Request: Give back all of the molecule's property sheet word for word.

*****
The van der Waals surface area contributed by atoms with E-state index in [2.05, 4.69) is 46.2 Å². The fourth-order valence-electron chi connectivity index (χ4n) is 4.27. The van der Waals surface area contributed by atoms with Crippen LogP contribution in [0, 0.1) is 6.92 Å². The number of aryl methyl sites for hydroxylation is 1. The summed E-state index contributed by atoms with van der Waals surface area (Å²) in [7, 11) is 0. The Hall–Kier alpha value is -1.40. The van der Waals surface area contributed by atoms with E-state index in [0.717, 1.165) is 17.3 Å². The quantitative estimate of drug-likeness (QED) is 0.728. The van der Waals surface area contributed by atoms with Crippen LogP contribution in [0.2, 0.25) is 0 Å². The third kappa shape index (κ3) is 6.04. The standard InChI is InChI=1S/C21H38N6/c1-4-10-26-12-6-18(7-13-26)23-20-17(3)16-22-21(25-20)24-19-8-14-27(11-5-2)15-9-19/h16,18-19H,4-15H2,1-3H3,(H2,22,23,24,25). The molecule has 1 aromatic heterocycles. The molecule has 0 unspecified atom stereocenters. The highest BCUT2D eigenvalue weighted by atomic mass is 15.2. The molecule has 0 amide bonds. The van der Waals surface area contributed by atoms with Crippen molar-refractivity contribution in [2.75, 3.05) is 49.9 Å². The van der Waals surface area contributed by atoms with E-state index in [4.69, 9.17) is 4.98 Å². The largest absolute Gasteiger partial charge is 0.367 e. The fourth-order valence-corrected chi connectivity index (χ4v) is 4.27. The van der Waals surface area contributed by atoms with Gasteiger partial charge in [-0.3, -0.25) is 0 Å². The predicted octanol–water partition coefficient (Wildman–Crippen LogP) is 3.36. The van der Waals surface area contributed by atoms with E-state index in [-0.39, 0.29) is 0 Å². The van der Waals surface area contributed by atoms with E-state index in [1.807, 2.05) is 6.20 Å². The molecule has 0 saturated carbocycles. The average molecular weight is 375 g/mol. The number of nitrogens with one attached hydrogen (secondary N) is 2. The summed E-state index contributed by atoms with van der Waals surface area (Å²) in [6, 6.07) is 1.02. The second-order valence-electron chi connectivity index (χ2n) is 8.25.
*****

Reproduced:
The van der Waals surface area contributed by atoms with E-state index in [2.05, 4.69) is 46.2 Å². The fourth-order valence-electron chi connectivity index (χ4n) is 4.27. The van der Waals surface area contributed by atoms with Crippen LogP contribution in [0, 0.1) is 6.92 Å². The number of aryl methyl sites for hydroxylation is 1. The summed E-state index contributed by atoms with van der Waals surface area (Å²) in [7, 11) is 0. The Hall–Kier alpha value is -1.40. The van der Waals surface area contributed by atoms with E-state index in [0.717, 1.165) is 17.3 Å². The quantitative estimate of drug-likeness (QED) is 0.728. The van der Waals surface area contributed by atoms with Crippen LogP contribution in [0.2, 0.25) is 0 Å². The third kappa shape index (κ3) is 6.04. The standard InChI is InChI=1S/C21H38N6/c1-4-10-26-12-6-18(7-13-26)23-20-17(3)16-22-21(25-20)24-19-8-14-27(11-5-2)15-9-19/h16,18-19H,4-15H2,1-3H3,(H2,22,23,24,25). The molecule has 1 aromatic heterocycles. The molecule has 0 unspecified atom stereocenters. The highest BCUT2D eigenvalue weighted by atomic mass is 15.2. The molecule has 0 amide bonds. The van der Waals surface area contributed by atoms with Crippen molar-refractivity contribution in [2.75, 3.05) is 49.9 Å². The van der Waals surface area contributed by atoms with E-state index in [4.69, 9.17) is 4.98 Å². The largest absolute Gasteiger partial charge is 0.367 e. The fourth-order valence-corrected chi connectivity index (χ4v) is 4.27. The van der Waals surface area contributed by atoms with Gasteiger partial charge in [-0.3, -0.25) is 0 Å². The predicted octanol–water partition coefficient (Wildman–Crippen LogP) is 3.36. The van der Waals surface area contributed by atoms with E-state index in [-0.39, 0.29) is 0 Å². The van der Waals surface area contributed by atoms with E-state index in [1.807, 2.05) is 6.20 Å². The molecule has 0 saturated carbocycles. The average molecular weight is 375 g/mol. The number of nitrogens with one attached hydrogen (secondary N) is 2. The summed E-state index contributed by atoms with van der Waals surface area (Å²) in [6, 6.07) is 1.02. The second-order valence-electron chi connectivity index (χ2n) is 8.25.